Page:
Chelsea hails from Lakeville, Minnesota, located about twenty five miles south of Minneapolis. It seems hockey is in the DNA of little Future Draft Picks in the State of Hockey, and Chelsea was no exception. Cetacean Nation asked Chelsea to tell us about how she formally got started in the sport. Chelsea explained “I started off on skates at a very young age. I always thought the idea of skating was so thrilling and refreshing. I was fortunate to grow up in a family that really encouraged me to get involved in sports, so I ended up trying a lot of them (soccer, gymnastics, softball). My father coached me in both hockey and softball and in order to coach both me and my older sister, I was always pushed to try to make the “older team”. Trying to keep up with my sister and that level of competition was a challenge, but I think that type of environment really set me up for success. I was fortunate enough to make the high school varsity team in hockey as a seventh grader and softball varsity as an 8th grader.”

As a youngster. Chelsea started off skating as a forward, and averaging a goal a game, but soon made the switch to goaltender. Chelsea recollected “Being a forward wasn’t a big part of my hockey career, but it definitely helped me developmentally when it came to the “skating component” of being a goalie. Although I was both a skater and a forward at first, my heart was immediately invested in being a goalie. It just felt right to me. I think one thing that helped facilitate that transition, was the fact that my father was a college goalie and he helped coach me.” At Lakeville South High School, Chelsea was a multiple time All State & All Conference performer. She was honored with numerous awards from MVP’s to Homecoming Queen, including the Athena Award. In the Minneapolis area, the Athena award goes to the top senior girl student athlete at her respective school. The criteria includes athletic and academic achievement in addition to school and community involvement. In retrospect, Cetacean Nation sees that as prophetic. In Greek mythology, Pallas Athena, known primarily as the goddess of war, seems to have had many different responsibilities, including a role as goddess of health. Although she was usually represented as a woman of great beauty carrying a lance, helmet, and shield, her healing powers were commemorated in a statue in Athens called “Athena Paeconia” or Athena the Healer. A pretty appropriate foreshadowing for the career of a combative athlete and a physician.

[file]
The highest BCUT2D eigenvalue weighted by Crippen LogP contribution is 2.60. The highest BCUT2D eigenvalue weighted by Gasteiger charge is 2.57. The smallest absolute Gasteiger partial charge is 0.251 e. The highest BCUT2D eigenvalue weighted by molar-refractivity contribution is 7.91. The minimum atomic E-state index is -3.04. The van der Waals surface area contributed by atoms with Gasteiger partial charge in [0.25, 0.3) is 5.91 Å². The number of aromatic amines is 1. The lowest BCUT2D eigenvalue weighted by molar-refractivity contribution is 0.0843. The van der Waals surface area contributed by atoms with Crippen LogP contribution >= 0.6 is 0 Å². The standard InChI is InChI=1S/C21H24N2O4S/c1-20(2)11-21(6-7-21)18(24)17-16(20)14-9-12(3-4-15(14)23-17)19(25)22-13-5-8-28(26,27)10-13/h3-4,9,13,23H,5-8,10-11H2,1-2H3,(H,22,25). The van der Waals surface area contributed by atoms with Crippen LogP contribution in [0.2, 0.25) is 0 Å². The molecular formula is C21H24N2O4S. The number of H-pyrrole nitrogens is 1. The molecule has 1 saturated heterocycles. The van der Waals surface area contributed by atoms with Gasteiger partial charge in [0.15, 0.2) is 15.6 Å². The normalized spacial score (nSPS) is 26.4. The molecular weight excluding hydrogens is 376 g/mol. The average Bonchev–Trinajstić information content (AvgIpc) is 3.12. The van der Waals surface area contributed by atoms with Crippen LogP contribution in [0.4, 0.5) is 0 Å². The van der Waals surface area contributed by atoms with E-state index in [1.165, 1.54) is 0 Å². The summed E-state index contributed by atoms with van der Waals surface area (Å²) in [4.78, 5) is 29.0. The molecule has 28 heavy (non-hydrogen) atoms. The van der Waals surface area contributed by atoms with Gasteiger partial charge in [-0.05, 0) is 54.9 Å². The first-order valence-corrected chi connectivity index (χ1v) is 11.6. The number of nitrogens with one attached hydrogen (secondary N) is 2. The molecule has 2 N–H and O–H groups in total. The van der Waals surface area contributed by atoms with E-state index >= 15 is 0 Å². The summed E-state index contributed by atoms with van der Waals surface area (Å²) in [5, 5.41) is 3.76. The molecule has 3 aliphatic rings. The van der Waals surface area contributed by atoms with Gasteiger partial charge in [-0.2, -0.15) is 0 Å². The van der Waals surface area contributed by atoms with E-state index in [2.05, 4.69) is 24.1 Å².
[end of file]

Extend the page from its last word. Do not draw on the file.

Chelsea shared that “All the memories I have at Lakeville South are so great. I was truly fortunate to be living in a city and attending a school that gave me so much opportunity and where the coaches believed in me in such a young age. I can’t say if I played anywhere else that my story would be the same.” (You can check out some video of Chelsea in action here: https://youtu.be/vIk7dY_BrVk) And it is a remarkable story that is still being written. After a record setting career on the ice at Quinnipiac University (nice video here https://q30tv.com/sports/q30-sports-chats-with-chelsea-laden/), Chelsea continued to set marks and be a part of the earliest history of the Whale as noted. In addition, she was involved in the first ever trade in NWHL history, joining the Riveters after nine games in season one, in exchange for our Once and Future Whale #31 Shenae Lundberg. Cetacean Nation offers a Fins Up to our OW #78 Chelsea Laden, for her career on the ice, her part in Whale & NWHL history, and her chosen career in medicine. And we know that under that long white jacket of Dr Chelsea Laden, there will always be a hockey sweater. And some days it will be ours, because once a Whale, always a Whale!